Passion has become a synonym for other words that are potentially more accurate. Passion is a very excitable emotion. It narrows the focus, and it causes people to zoom in on the objects of that emotion.  However, it does not seem to be an emotion that leads us to be open to new ideas, it does not prepare an individual to work effectively with other people who do not share that emotion, nor does it  open up horizons to different futures.

The definition of passion on includes the following if we leave out the religious meanings:

“(1) any powerful or compelling emotion or feeling, as love or hate. (2) strong amorous feeling or desire; love; ardor. (3) strong sexual desire; lust. (4) an instance or experience of strong love or sexual desire. (5) a person toward whom one feels strong love or sexual desire. (6) a strong or extravagant fondness, enthusiasm, or desire for anything: a passion for music. (7) the object of such a fondness or desire: Accuracy became a passion with him. (8) an outburst of strong emotion or feeling: He suddenly broke into a passion of bitter words. (9) violent anger. (10) the state of being acted upon or affected by something external, esp. something alien to one’s nature or one’s customary behavior (contrasted with action ). “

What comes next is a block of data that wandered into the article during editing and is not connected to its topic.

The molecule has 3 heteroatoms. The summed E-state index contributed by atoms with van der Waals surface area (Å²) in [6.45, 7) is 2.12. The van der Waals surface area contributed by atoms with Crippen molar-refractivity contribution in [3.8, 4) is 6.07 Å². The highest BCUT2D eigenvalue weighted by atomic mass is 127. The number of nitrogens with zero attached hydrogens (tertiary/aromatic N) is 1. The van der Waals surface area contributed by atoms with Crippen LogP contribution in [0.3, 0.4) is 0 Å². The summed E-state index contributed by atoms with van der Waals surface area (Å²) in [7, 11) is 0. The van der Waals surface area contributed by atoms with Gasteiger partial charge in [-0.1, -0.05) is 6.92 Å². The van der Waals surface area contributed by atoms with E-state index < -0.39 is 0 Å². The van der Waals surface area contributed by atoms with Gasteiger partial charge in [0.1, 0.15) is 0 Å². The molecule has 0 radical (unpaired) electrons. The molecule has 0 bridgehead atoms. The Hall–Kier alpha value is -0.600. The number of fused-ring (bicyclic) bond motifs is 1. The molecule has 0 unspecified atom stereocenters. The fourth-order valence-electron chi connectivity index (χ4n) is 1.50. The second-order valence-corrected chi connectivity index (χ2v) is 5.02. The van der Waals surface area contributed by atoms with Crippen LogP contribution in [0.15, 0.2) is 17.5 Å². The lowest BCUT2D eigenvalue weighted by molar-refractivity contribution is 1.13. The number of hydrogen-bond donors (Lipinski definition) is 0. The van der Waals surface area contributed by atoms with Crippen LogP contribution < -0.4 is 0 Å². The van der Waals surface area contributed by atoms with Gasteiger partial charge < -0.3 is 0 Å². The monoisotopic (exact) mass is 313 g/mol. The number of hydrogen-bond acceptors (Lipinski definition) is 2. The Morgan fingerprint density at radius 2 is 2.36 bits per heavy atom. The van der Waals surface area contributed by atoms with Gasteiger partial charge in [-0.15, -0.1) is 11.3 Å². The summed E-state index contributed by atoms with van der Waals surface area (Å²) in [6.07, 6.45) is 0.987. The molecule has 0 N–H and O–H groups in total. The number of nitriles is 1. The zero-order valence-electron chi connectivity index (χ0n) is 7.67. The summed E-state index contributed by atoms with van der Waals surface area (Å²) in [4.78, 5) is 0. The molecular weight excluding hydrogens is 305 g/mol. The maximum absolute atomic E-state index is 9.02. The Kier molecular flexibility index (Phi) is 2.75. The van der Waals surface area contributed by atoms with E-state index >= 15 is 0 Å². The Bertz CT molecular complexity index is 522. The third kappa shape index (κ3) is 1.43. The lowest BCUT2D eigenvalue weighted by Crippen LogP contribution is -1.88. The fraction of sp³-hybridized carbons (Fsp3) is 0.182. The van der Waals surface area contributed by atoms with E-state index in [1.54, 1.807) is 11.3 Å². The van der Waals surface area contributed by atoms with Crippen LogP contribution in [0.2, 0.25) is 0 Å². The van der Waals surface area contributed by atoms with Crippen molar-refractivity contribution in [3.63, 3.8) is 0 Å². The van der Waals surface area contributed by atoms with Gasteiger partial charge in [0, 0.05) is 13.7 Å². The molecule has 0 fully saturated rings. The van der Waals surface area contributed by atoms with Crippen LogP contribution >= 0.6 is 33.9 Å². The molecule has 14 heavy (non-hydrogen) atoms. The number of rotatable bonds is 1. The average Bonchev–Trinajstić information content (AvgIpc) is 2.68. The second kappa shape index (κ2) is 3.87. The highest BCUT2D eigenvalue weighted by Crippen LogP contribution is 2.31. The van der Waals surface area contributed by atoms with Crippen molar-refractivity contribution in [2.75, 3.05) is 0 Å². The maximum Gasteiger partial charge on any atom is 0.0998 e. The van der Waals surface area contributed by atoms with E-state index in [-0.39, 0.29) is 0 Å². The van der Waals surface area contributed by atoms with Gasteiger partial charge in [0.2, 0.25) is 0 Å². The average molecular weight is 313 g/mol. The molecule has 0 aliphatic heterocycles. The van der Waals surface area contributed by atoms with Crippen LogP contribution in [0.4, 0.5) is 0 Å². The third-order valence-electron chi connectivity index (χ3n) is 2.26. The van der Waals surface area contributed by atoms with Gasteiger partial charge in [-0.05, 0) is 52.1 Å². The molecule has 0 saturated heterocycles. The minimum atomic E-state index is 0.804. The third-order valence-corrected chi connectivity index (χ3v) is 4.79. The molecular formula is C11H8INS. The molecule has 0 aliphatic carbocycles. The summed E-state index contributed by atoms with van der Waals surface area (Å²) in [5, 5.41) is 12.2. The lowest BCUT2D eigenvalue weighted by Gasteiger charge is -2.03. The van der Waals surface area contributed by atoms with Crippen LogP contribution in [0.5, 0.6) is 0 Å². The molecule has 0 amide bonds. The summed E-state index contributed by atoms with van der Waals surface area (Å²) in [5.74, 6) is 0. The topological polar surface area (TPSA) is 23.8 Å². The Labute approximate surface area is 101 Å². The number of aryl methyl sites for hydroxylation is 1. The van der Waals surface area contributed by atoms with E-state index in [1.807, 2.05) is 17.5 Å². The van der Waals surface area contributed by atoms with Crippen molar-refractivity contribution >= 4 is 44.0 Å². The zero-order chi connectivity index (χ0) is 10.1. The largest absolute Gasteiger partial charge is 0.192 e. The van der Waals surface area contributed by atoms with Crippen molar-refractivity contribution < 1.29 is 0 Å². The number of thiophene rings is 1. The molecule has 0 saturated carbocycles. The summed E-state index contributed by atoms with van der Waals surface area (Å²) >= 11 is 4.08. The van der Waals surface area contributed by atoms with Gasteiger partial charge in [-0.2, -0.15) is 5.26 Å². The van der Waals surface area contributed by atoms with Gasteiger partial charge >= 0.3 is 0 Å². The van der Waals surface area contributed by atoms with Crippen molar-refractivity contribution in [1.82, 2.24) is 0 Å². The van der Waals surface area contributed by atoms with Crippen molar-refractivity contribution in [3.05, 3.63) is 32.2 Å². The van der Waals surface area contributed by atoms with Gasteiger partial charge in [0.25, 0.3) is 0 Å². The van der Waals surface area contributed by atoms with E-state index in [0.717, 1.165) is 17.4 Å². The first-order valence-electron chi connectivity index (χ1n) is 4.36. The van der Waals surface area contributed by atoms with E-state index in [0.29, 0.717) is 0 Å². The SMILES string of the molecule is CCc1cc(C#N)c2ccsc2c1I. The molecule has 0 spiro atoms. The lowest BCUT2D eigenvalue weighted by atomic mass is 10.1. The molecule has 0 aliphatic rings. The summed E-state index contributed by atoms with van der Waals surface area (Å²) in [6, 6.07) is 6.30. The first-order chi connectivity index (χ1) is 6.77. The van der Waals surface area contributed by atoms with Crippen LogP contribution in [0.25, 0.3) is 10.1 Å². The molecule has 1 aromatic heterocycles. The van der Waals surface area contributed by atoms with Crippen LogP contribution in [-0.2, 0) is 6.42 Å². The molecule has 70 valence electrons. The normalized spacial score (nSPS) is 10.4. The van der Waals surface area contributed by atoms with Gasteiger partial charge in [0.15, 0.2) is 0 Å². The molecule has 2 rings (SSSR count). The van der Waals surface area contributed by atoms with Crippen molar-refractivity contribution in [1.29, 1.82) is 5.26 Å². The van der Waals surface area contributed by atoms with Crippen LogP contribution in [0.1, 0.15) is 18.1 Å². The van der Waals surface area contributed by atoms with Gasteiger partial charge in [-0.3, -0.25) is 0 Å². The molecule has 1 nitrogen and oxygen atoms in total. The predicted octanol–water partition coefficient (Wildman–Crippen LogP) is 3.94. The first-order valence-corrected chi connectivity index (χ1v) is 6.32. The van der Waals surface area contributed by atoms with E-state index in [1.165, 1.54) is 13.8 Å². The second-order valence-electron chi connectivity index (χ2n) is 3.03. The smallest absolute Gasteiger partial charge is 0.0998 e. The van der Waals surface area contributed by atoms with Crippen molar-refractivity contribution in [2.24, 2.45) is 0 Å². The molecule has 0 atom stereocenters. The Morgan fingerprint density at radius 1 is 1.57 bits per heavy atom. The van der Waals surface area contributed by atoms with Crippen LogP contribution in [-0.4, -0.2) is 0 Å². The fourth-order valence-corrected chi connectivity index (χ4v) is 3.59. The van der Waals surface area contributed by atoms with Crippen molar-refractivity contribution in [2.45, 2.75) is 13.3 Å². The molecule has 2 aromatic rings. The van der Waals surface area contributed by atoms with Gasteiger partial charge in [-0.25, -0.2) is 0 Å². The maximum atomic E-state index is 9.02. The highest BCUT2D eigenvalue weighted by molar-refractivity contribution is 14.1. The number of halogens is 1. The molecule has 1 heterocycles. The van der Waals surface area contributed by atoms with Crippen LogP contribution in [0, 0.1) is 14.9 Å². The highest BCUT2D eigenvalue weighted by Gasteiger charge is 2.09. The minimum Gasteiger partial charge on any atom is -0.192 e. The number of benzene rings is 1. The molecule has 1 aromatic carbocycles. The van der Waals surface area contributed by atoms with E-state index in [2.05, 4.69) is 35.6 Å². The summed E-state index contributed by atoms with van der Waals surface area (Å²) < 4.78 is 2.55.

While emotions have a part to play in the workplace, passion (as defined above) does not seem to be helpful in a business context. As defined it seems to describe ways of being that encompass taking positions, holding onto ideas, not listening to other perspectives, or closing down options on a personal level.

What we need in a business context is a combination of enthusiasm, commitment, persistence, dedication, competency, purposeful action. We also need better ways of working together. In many ways passion makes working together difficult unless all parties are passionate to the same degree and about the same things.